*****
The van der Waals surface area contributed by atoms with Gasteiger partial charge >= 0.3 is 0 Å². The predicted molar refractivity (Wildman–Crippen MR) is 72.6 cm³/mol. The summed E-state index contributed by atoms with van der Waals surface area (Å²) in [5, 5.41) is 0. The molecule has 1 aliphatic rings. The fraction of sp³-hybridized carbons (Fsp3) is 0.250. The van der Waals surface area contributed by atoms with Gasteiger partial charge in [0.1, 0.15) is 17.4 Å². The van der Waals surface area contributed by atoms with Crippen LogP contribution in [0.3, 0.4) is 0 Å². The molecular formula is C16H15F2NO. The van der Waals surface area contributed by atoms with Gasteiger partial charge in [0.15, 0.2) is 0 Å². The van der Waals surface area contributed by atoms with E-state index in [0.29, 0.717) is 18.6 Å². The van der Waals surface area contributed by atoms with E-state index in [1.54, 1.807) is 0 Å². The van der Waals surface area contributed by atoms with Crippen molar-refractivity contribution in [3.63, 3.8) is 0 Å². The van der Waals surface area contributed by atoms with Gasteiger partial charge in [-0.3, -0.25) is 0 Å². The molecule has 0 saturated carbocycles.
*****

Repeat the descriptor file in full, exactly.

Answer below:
The van der Waals surface area contributed by atoms with Gasteiger partial charge >= 0.3 is 0 Å². The predicted molar refractivity (Wildman–Crippen MR) is 72.6 cm³/mol. The summed E-state index contributed by atoms with van der Waals surface area (Å²) in [5, 5.41) is 0. The molecule has 1 aliphatic rings. The fraction of sp³-hybridized carbons (Fsp3) is 0.250. The van der Waals surface area contributed by atoms with Gasteiger partial charge in [0.1, 0.15) is 17.4 Å². The van der Waals surface area contributed by atoms with Crippen LogP contribution in [0.3, 0.4) is 0 Å². The molecular formula is C16H15F2NO. The van der Waals surface area contributed by atoms with Gasteiger partial charge in [0.15, 0.2) is 0 Å². The van der Waals surface area contributed by atoms with E-state index in [0.29, 0.717) is 18.6 Å². The van der Waals surface area contributed by atoms with E-state index in [1.54, 1.807) is 0 Å². The van der Waals surface area contributed by atoms with Crippen molar-refractivity contribution in [3.63, 3.8) is 0 Å². The van der Waals surface area contributed by atoms with Gasteiger partial charge in [-0.3, -0.25) is 0 Å². The molecule has 0 saturated carbocycles.